Woden motorists can expect to use alternative routes from next month when Callum Street closes for the start of construction on the new transport interchange.
The $30 million contract for the interchange, which will include light rail stops in preparation for when the line is extended to Woden, has been awarded to Huon Contractors and work is already under way on bus layovers and driver amenities on Easty Street and Launceston Street near Phillip Oval.
Community consultation has also begun on plans for a new north-south road connection linking Bowes and Bradley streets as a local access shared zone, a proposal that the Woden Valley Community Council says will clog the area with traffic and cut the pedestrian link with the planned new CIT.
Transport and City Services Minister Chris Steel said the new interchange would be closely integrated with the CIT project and both projects would be major disruptions for the Woden Town centre.
Callam Street will be permanently closed to private vehicles between Bradley Street and Matilda Street from around mid-August with the final on-street interchange creating a pedestrian-friendly space between the Town Square and Woden Town Park.
Traffic will be redirected to Melrose, Yamba Drive and Easty Street.
Chair of the Public Transport Association Ryan Hemsley said it would be short-term pain for the long-term gain of a modern, safer interchange.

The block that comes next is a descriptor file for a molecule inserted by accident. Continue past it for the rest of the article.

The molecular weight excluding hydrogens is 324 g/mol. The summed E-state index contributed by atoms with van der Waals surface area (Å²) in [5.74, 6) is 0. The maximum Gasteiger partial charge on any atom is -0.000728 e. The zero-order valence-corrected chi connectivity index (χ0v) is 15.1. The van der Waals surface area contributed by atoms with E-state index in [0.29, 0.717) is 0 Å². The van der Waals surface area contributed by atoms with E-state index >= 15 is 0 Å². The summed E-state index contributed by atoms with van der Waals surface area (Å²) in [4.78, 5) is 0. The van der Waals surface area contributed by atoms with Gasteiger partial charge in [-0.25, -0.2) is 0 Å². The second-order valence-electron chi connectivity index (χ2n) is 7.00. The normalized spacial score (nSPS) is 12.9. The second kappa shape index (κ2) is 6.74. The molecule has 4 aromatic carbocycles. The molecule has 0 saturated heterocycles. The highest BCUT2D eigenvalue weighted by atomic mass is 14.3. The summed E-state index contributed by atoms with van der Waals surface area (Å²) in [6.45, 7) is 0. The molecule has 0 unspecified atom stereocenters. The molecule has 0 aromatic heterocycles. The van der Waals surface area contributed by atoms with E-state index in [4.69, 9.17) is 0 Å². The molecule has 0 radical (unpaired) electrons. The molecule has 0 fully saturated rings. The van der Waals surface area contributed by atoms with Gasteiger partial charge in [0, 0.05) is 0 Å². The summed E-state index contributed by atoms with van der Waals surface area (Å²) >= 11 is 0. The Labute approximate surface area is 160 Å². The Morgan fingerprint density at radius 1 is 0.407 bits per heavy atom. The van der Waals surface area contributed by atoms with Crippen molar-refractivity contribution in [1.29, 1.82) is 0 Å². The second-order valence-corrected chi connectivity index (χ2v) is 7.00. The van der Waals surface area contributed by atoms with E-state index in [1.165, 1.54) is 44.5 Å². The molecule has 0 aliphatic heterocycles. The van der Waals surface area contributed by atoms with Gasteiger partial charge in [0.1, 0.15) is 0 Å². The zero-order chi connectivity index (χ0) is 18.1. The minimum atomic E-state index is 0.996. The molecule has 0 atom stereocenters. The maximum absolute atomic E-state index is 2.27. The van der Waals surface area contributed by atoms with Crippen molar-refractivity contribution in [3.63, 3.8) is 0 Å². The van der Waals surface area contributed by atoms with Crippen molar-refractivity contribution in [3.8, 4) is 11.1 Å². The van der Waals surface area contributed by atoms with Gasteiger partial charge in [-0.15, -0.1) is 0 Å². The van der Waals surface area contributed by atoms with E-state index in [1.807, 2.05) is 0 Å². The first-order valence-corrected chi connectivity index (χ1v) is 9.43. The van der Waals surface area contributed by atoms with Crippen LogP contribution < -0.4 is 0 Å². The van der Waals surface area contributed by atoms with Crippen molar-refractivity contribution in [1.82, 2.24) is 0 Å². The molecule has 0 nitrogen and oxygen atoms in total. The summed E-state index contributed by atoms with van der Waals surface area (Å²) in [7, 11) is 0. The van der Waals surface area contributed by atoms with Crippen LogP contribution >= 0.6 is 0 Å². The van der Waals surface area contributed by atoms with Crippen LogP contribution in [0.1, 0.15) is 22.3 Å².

He said parts of the Town Centre were disconnected and the new interchange will stitch these pieces together so people will feel comfortable walking around the Town Centre and more comfortable accessing it by public transport.
“Bear with it, we’ve got a fantastic interchange coming. At the end of this it will be a much better town centre that you will want to visit,” he said
The first phase of construction will include the new bus layovers and facilities, road improvements on Wilbow, Easty, Launceston and Callam streets, new traffic lights at the Bowes/Launceston, Callam/Launceston and Easty/Launceston intersections and new pedestrian crossings across the Town Centre.
The new interchange will include 18 bus stops, up from the current 11, and provide for up to 40 per cent more services through Woden. It is expected to be completed in 2022 when the current interchange will be demolished to make way for the new multi-level CIT.
“It will provide a better connected and more sustainable Woden Town Centre in the future,” he said.
More community consultation will be conducted in the coming months on a new pedestrian boulevard linking the new public transport interchange with the Town Centre and on multiple aspects of the proposed CIT Woden campus as work progresses on its design.
The Community Council has always argued that the interchange should stay where it is and the CIT sited elsewhere, such as on the car park between Grand Central Towers and the Hellenic Club, a bigger space that would allow a more appealing campus design and greater green space.
But Mr Steel said the decision to site the interchange on Callum Street and create a new east-west pedestrian boulevard from Woden Town park to the Town Square stemmed from the Woden Town Centre Master Plan.
He said traffic modelling showed arterial roads surrounding Woden Town Centre would cope when Callum Street closed but a new Bradley Street/Bowes Street connection would allow access to the Town Centre, CIT and the interchange.
To learn more about the consultations go to the YourSay website.